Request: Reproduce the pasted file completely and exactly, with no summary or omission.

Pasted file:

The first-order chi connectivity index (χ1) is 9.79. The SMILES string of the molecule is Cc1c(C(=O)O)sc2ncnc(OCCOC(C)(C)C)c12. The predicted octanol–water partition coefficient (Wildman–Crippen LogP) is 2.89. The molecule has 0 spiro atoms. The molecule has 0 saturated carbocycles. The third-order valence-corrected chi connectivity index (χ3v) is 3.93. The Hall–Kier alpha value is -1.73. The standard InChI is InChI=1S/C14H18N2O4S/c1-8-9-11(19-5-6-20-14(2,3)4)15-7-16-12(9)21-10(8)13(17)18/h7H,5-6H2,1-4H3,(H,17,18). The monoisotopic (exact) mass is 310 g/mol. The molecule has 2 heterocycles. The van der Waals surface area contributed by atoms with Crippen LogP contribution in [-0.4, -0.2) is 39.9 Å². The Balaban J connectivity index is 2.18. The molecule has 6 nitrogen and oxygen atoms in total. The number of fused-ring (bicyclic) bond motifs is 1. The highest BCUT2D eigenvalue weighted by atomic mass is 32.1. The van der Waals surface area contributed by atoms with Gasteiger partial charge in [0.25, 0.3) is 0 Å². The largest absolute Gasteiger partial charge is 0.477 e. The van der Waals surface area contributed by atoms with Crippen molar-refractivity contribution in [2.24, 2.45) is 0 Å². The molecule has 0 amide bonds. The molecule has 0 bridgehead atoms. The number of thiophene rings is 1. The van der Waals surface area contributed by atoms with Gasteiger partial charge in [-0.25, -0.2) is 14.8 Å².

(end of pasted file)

The first-order chi connectivity index (χ1) is 9.79. The SMILES string of the molecule is Cc1c(C(=O)O)sc2ncnc(OCCOC(C)(C)C)c12. The predicted octanol–water partition coefficient (Wildman–Crippen LogP) is 2.89. The molecule has 0 spiro atoms. The molecule has 0 saturated carbocycles. The third-order valence-corrected chi connectivity index (χ3v) is 3.93. The Hall–Kier alpha value is -1.73. The standard InChI is InChI=1S/C14H18N2O4S/c1-8-9-11(19-5-6-20-14(2,3)4)15-7-16-12(9)21-10(8)13(17)18/h7H,5-6H2,1-4H3,(H,17,18). The monoisotopic (exact) mass is 310 g/mol. The molecule has 2 heterocycles. The van der Waals surface area contributed by atoms with Crippen LogP contribution in [-0.4, -0.2) is 39.9 Å². The Balaban J connectivity index is 2.18. The molecule has 6 nitrogen and oxygen atoms in total. The number of fused-ring (bicyclic) bond motifs is 1. The highest BCUT2D eigenvalue weighted by atomic mass is 32.1. The van der Waals surface area contributed by atoms with Gasteiger partial charge in [0.25, 0.3) is 0 Å². The largest absolute Gasteiger partial charge is 0.477 e. The van der Waals surface area contributed by atoms with Crippen molar-refractivity contribution in [2.24, 2.45) is 0 Å². The molecule has 0 amide bonds. The molecule has 0 bridgehead atoms. The number of thiophene rings is 1. The van der Waals surface area contributed by atoms with Gasteiger partial charge in [-0.25, -0.2) is 14.8 Å².